Abolishing the Price Squeeze as a Theory of Antitrust Liability
A “price squeeze,” or “margin squeeze,” is a theory of antitrust liability under section 2 of the Sherman Act that concerns a vertically integrated monopolist that sells its upstream bottleneck input to firms that compete with the monopolist’s production of a downstream product sold to end users. At issue is the size of the margin between the monopolist’s input price and its retail price.
Recent antitrust price-squeeze cases have split the U.S. Courts of Appeals. The D.C. Circuit has concluded that, because a vertically integrated monopolist may refuse to provide its upstream inputs to its downstream competitors, it may raise the price of its upstream inputs without incurring antitrust liability. On the other hand, the Ninth Circuit’s 2007 linkLine decision rejected such reasoning, notwithstanding Trinko. Predicated on Judge Learned Hand’s opinion in Alcoa, linkLine subordinates the protection of consumers to the protection of competitors. It requires access-pricing analysis that more resembles the work of a public utilities commission than that of a federal judge in an antitrust case.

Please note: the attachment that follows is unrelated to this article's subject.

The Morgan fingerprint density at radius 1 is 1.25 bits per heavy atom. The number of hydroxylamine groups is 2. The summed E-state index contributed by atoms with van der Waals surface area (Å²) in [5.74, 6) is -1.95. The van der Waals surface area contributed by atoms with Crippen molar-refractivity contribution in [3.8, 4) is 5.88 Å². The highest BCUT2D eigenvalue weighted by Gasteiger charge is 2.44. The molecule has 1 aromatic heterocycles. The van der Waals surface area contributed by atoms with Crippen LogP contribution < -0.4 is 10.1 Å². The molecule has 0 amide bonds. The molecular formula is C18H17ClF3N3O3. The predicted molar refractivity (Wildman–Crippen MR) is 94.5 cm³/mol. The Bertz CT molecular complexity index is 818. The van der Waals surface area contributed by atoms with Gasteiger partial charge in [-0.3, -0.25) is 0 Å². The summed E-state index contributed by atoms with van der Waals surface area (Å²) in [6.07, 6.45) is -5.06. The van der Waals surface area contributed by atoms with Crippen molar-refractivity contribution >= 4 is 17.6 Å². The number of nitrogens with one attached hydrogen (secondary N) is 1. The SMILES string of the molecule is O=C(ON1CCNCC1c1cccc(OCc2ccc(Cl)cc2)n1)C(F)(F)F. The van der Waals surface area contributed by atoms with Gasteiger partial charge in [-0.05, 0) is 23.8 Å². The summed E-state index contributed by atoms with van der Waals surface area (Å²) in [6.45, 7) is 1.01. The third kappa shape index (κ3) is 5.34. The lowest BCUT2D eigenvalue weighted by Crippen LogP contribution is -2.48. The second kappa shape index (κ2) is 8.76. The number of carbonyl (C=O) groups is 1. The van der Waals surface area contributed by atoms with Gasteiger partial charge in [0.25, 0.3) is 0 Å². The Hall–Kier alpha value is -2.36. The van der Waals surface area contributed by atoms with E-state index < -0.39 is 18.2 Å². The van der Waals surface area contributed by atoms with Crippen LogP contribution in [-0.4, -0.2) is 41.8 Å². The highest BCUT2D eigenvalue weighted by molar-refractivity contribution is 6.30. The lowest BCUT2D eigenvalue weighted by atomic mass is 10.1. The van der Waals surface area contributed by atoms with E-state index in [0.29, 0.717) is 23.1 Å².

The price-squeeze theory of liability is incompatible with contemporary antitrust jurisprudence and economic analysis. A price squeeze by a firm lacking market power cannot possibly rise to the level of an antitrust violation because it has no chance of reducing consumer welfare. Further, the antitrust laws are concerned with the competitive process, not its end results. The inability of a single firm to stay in business is irrelevant as a matter of antitrust law unless the behavior inducing that firm to exit the market also harms the competitive process. The Supreme Court should reverse linkLine and resolve the circuit split. It should revisit Alcoa and explain why alleging a price squeeze neither states a claim in American antitrust law nor justifies deviation from the principles announced in Brooke Group and Trinko.